A hip pointer is a bruise to the upper part of your hip. This part of the hip bone is called the iliac crest. Many muscles, including abdominal muscles, attach at this site. A pointer can involve injury to bone and soft tissue.
Hip Bone and Local Musculature
The injury can be very painful. Contact your doctor if you think you may have this injury.
Hip pointers are caused by a direct blow to the boney part of the pelvis. This commonly occurs in football or hockey when another player’s helmet hits the pelvis. It can also occur by taking a hard fall onto the hip in any sport.
Participating in contact sports increases your chance of developing a hip pointer. Football players and hockey players are especially at risk. Hip pointers are also more common while playing basketball and soccer.
If you have any of these symptoms do not assume it is due to a hip pointer. These may be caused by other conditions. Tell your doctor if you have any of these:
- Severe pain
- Pain with activity
- Muscle spasms
- Decreased range of motion
Your doctor will ask about your symptoms and medical history. A physical exam will be done. You may be referred to specialist. An orthopedist focuses on bones and joints. A sports medicine physician focuses on sport-related injuries.
- You may have an x-ray]]> to rule out fractures. An x-ray is a test that uses radiation to take pictures of structures in your body.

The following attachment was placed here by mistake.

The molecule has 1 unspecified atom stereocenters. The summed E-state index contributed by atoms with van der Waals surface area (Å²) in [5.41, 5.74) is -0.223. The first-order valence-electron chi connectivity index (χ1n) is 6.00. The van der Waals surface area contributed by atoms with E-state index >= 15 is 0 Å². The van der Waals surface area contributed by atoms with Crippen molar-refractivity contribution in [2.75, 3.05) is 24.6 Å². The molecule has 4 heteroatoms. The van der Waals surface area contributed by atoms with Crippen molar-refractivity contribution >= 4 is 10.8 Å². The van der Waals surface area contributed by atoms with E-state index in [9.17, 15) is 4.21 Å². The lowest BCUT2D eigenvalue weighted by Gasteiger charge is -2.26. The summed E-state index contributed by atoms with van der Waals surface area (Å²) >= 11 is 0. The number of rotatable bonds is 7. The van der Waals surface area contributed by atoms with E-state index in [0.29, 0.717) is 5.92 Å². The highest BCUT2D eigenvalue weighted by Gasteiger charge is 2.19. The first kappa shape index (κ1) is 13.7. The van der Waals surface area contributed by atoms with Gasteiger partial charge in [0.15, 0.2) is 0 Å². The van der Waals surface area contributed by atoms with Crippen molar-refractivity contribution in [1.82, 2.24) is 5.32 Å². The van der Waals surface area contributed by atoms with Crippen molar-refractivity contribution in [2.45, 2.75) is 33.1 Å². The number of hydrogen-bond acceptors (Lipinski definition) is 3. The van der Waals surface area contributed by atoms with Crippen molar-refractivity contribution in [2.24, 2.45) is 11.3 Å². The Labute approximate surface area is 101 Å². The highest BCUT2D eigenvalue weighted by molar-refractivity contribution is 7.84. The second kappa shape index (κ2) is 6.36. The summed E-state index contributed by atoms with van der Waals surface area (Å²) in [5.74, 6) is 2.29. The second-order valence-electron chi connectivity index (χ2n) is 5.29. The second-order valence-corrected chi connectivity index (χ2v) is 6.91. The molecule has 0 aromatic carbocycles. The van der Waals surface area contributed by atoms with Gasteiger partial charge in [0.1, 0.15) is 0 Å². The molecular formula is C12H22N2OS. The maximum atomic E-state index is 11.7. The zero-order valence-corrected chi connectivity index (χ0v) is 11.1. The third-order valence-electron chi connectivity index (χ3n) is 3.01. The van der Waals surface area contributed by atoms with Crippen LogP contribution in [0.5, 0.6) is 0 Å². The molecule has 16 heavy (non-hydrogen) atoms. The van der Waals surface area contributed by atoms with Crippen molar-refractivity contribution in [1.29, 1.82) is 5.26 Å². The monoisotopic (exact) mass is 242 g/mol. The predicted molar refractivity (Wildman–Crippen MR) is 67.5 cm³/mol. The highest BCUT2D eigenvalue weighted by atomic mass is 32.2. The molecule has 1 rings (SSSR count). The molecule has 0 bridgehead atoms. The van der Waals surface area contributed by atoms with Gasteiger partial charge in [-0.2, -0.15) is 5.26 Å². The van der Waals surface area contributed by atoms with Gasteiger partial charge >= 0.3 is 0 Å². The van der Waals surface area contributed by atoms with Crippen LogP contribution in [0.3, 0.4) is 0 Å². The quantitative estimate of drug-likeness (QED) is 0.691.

Hip pointers are treated with:
- Nonsteroidal antiinflammatory drugs (NSAIDs)
- For severe pain, your doctor may inject a steroid directly into your hip
- A physical therapist may be recommended to help you regain mobility and build muscle strength
Hip pointers may take several weeks to heal and for the pain to go away and for normal movement to return. Check with your doctor about a timeline to return to normal activities. You may be able to return to activity as soon as you feel you are able.
American Academy of Family Physicians
American Physical Therapists Association
Canadian Medical Association
Canadian Orthopaedic Association
Canadian Orthopaedic Foundation
Hip pain in athletes. American Academy of Family Physicians website. Available at: http://www.aafp.org/afp/20000401/2109.html . Accessed October 30, 2008.
Hip Pointer. University Michigan Health System website. Available at: http://www.med.umich.edu/1libr/sma/sma_hippoint_sma.htm . Accessed October 27, 2008.
Taking care of your hip; a Physical Therapy perspective. American Physical Therapists Association website. http://www.apta.org/AM/Images/APTAIMAGES/ContentImages/ptandbody/Hip/Hip.pdf . Accessed October 27, 2008.
Waite B, Krabak BJ. Examination and Treatment of Pediatric Injuries of the Hip and Pelvis. Physical Medicine and Rehabilitation Clinics of North America. 2008;19(2).
Last reviewed November 2008 by ]]>John C. Keel, MD]]>
Please be aware that this information is provided to supplement the care provided by your physician. It is neither intended nor implied to be a substitute for professional medical advice. CALL YOUR HEALTHCARE PROVIDER IMMEDIATELY IF YOU THINK YOU MAY HAVE A MEDICAL EMERGENCY. Always seek the advice of your physician or other qualified health provider prior to starting any new treatment or with any questions you may have regarding a medical condition.
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